Clinically, PTs tend to grow quickly. The average size of PTs is about 4 cm. Compared to borderline or benign PTs, malignant PTs are larger (7). Judged from the appearance, tumors that fungate through the skin as fleshy polypoid outgrowths are always malignant. But neither size nor growth rate is the predictor of the malignancy grade of PTs (8). Although the patient had a 2-year duration and a huge tumor, luckily, no distant metastasis was found through auxiliary examinations. We assumed that the tumor size or the duration of the disease may not be an effective indicator for distant metastasis. Some studies have come to similar conclusions (9).

Microscopically, the main characteristic of the PTs is exaggerated intracanalicular overgrowth forming leaf-like stromal fronds extending into lumina capped by luminal epithelial and myoepithelial cell layers. The diagnosis must be made by extensive sampling due to the heterogeneity of the tumor. The WHO classification of the breast tumors was generally accepted as the grading criteria of the PTs. They suggest that malignant PTs should meet the following criteria: (I) Significant nuclear pleomorphism and proliferation of stromal cells with loss of epithelium under low magnification (40×); (II) ≥10 mitoses per 10 high power fields of 0.5 mm in diameter and 0.2 mm2 in area; (III) increased stromal cellularity and an invasive margin; (IV) meanwhile, the presence of malignant heterologous elements, except well-differentiated liposarcoma, can diagnose malignant PTs even if it has no other features (1). Malignant PTs are often misdiagnosed as sarcomas and metaplastic carcinoma. Spindle-like cells with nuclear pleomorphism and active mitosis are common characteristics of PTs and metaplastic carcinomas. Malignant epithelial elements can be found in metaplastic carcinomas, whereas typical leaflike architectures capped by benign epithelium were presented in PTs. Negative for Cytokeratins (CKs) and p63 can also assist to distinguish PTs from metaplastic carcinomas (9). Morphology can distinguish primary sarcomas of the breast from malignant PTs.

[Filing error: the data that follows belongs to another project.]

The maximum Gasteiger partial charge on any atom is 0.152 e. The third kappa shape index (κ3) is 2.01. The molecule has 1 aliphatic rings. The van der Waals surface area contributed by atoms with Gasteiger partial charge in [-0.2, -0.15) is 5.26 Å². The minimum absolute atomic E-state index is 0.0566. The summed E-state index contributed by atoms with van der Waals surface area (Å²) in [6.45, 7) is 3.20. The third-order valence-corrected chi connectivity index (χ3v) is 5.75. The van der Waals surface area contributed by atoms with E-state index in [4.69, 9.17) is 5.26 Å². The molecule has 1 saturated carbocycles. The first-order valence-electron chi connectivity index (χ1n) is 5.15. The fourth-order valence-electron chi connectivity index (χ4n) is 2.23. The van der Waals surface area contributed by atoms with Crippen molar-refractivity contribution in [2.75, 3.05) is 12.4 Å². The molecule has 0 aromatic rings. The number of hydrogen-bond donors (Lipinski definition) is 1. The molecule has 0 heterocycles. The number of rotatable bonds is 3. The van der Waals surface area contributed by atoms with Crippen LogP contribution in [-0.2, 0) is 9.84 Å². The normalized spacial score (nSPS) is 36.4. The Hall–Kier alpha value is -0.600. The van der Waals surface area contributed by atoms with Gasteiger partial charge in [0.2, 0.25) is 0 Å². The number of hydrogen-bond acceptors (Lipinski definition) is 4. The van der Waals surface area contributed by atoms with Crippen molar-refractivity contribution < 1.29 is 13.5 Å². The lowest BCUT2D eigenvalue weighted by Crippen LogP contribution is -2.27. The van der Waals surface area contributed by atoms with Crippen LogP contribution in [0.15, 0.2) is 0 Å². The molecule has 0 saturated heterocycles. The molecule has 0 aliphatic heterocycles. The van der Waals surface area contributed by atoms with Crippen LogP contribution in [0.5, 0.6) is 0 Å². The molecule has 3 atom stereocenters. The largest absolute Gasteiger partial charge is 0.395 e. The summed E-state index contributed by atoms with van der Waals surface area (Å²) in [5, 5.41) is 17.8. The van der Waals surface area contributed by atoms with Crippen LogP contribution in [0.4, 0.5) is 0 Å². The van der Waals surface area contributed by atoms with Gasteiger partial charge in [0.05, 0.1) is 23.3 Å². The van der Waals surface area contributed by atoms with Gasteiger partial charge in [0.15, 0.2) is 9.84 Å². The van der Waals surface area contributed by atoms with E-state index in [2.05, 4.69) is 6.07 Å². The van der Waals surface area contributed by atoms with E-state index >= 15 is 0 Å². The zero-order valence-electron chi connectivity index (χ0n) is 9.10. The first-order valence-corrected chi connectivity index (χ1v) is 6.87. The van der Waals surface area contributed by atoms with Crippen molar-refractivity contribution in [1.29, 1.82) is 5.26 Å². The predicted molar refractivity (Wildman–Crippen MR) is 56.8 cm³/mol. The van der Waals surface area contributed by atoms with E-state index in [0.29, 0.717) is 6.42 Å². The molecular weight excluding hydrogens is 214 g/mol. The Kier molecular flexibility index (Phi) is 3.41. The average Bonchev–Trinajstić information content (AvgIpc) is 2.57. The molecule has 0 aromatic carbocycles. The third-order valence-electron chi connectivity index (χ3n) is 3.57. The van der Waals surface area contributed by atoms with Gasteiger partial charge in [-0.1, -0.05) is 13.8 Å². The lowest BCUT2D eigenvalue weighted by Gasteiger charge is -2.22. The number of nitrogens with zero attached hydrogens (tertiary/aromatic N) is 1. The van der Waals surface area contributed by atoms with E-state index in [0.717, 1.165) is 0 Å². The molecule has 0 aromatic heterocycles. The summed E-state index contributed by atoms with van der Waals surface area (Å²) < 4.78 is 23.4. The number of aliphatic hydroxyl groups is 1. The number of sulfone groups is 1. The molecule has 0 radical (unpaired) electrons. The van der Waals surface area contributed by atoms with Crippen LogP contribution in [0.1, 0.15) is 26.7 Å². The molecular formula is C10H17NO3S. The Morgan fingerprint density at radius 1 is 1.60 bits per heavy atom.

Remarkable findings were OLGCs in our case, which are characterized by bulky cells and multiple nucleuses. OLGCs were found in various malignant bone tumors and epithelial origin tumors. The functions and origins of OLGCs are not clear yet. Usually, they are regarded as a fusion of multiple monocytes (10). Interactions between tumors and OLGCs are still under research. OLGCs were often associated with an inflammatory, fibroblastic, hypervascular stroma in breast carcinomas (1). We observed a large number of hyperplasia vessels within the tumor. The possible reason for the pathological changes has been studied that large amounts of VEGF and MMP12 promote the aggregation of macrophages and angiogenesis around tumor cells (3). Therefore, OLGCs recruited by hemorrhagic and chronic inflammatory foci in tumors may be common cells in tumor pathology process. Undifferentiated carcinoma of the pancreas with OLGCs is also a rare type of pancreatic tumor. This tumor is often a large cystic neoplasm with hemorrhage and necrosis (11). In our case, the tumor as a rapidly growing neoplasm, necrosis and hemorrhage occurred. OLGCs may be reactive cells for ingesting necrotic tissue and hemorrhage. Among breast malignant tumors, a few cases were reported that OLGCs were found in invasive breast carcinomas (10,12). However, OLGCs were rarely found in soft tissue tumors such as malignant PTs. In some cases, OLGCs seem to be considered a better prognosis because breast cancer with OGLCs are 90% luminal A (13). Zhang et al. reported a case of a pancreas carcinoma with OLGCs. They considered the existence of OLGCs had fewer lymph node involvement and better prognosis (4). As few cases of OLGCs in malignant PTs were reported in the literature, therefore, the relationship between OLGCs and prognosis is hard to infer (5).